A good collection of daily diary and autobiographical comics not only offers up revealing glimpses into day-to-day life, but also places quotidian events in context of past experiences, present and future hopes, dreams, and fears. Properly balanced, the collection will organically coalesce into an immersive, cohesive whole. Otherwise, it can end up a string of trivialities—or, paraphrasing critic Robert Clough—a work that reveals little more than “on Wednesday I had oatmeal for breakfast.”
Summer Pierre, a cartoonist and illustrator based in upstate New York, gets the balance just right and her Paper Pencil Life series is honest and entertaining, presenting her sometimes bemused, sometimes frazzled, but always warm-hearted worldview with homespun grace and charm.
Pierre opens this fifth issue with the five-page “Dappled Light,” one of the best things I’ve seen from her yet. In it, she describes her latest habit of re-watching old '50s and '60s sitcoms like Father Knows Best and Leave It to Beaver on YouTube while drawing, fascinated by their depictions of airlessly perfect, homogenous white-bread middle-class family life. Though these programs are at best harmless escapist entertainment and at worst examples of what Pauline Kael called "sugarcoated lies for the masses,” Pierre zeroes in on the effect watching them had on her impressionable youth. “It was a place filled with dappled light,” she says. “Uncluttered by secrets or rage. […] if I could have climbed into that world, I would have.” The depiction of young Pierre magically using the television to crawl into the Leave it to Beaver household, escaping to its fantasy world from the verbal abuse from her father, is poignant and all-too relatable (for me, The Brady Bunch was always the ideal fantasy sitcom home life, mostly because of the Brady's groovy split-level ranch-style house). Pierre’s search for simple peace and happiness in a complicated, often painful world, reverberates through the rest of the stories. “Dappled Light” is the perfect opener.
Pierre’s comics and drawings have a distinct look and feel. Her method of placing caption text in white ink against black backgrounds works well to anchor her heavily crosshatched, nostalgic looking drawings, keeping them visually fluid. In addition to the comics in this issue, Pierre includes several lovely interstitial full-page drawings, often of women or girls from other eras (explicitly drawn from old photos), and studies of buildings and street scenes.
The lasting impact of the past continues to thread in and out of Pierre’s work. In entries like “From Angelface to Puddin’” and “Some of My Favorite Toys,” old objects trigger fond memories; in other stories like “Radio Radio” and “Thurber Country,” Pierre pays tribute to the inspiration she gets from radio announcers and DJs, and artist-heroes like James Thurber. Pierre regularly takes stock of the people, places and things in her life that spark and feed her creative impulses. I particularly like the two episodes here about spending one-on-one time with her young son, Gus. In "On the Town" the pair kill some time in what passes for the downtown of their small Hudson Valley village while waiting to get their car repaired, and in "The Scavenger Hunt" she describes their day trip to New York's Museum of Natural History. Gus comes across as a sweet-natured kid, more than amenable to doing drawing exercises with his mom on field trips–which I assume would make any cartoonist parent happy.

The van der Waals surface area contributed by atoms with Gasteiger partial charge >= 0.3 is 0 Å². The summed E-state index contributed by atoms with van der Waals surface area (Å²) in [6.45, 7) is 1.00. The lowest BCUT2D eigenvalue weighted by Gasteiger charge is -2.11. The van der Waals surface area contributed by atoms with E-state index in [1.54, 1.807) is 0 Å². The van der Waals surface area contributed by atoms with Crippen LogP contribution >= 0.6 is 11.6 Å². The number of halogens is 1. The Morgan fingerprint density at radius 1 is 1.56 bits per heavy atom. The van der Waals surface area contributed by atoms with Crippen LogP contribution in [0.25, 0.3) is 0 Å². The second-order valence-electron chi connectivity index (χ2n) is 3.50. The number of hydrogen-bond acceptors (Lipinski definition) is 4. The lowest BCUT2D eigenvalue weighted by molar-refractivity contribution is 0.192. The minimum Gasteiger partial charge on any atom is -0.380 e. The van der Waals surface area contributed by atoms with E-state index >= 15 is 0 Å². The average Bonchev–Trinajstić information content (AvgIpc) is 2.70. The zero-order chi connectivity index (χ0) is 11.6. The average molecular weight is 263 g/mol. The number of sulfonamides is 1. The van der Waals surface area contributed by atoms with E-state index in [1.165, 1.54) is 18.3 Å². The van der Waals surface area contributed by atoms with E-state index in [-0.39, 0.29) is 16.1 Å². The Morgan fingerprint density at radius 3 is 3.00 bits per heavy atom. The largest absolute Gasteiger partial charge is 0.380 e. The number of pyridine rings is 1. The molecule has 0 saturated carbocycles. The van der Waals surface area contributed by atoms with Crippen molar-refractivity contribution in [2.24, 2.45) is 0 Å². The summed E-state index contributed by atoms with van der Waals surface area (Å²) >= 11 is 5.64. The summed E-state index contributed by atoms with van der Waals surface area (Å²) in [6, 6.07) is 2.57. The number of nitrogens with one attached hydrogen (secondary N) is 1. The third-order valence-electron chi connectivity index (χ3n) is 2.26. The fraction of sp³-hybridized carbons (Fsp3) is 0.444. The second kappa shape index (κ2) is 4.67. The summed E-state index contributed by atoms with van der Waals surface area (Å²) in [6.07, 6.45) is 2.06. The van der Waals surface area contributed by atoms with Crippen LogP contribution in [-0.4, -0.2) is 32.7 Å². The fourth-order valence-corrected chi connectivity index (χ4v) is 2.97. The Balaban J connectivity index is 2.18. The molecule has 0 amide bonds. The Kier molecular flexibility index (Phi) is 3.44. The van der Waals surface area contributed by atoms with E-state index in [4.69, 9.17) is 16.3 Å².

As in "Dappled Light," Pierre uses magical realism and flights of fancy elsewhere to good effect. “The Morning After” is about dealing with the results of the November 2016 elections. Pierre and her husband wake up to the traumatic news of Trump’s victory over Hillary Clinton. Later, Pierre imagines Clinton joining her on a walk, helping Pierre make sense of it all. Clinton quotes Eleanor Roosevelt: “It isn’t enough to talk… one must believe… and it isn’t enough to believe… one must work.” In “16 Hours”, another strip from that fateful November, Pierre rises above her angst and spends a good, productive day with creative friends, but in the evening goes online for just a few moments—which effectively destroys her newfound sense of energy and hope and reduces her to a flaming skeleton (we’ve all been there). Although the tone of her work is overall positive, Pierre doesn’t shy away from pain, loneliness, and turmoil. It is implicit in her work that by confronting and, hopefully, overcoming the bad stuff the sweet stuff is made all the sweeter.
Pierre captures the moments and days of her life with honesty, guilelessness and humor–and above all, a sense of appreciation. She celebrates the little things in life, enabling them to add up to something greater. More than ever, the little things count for so much.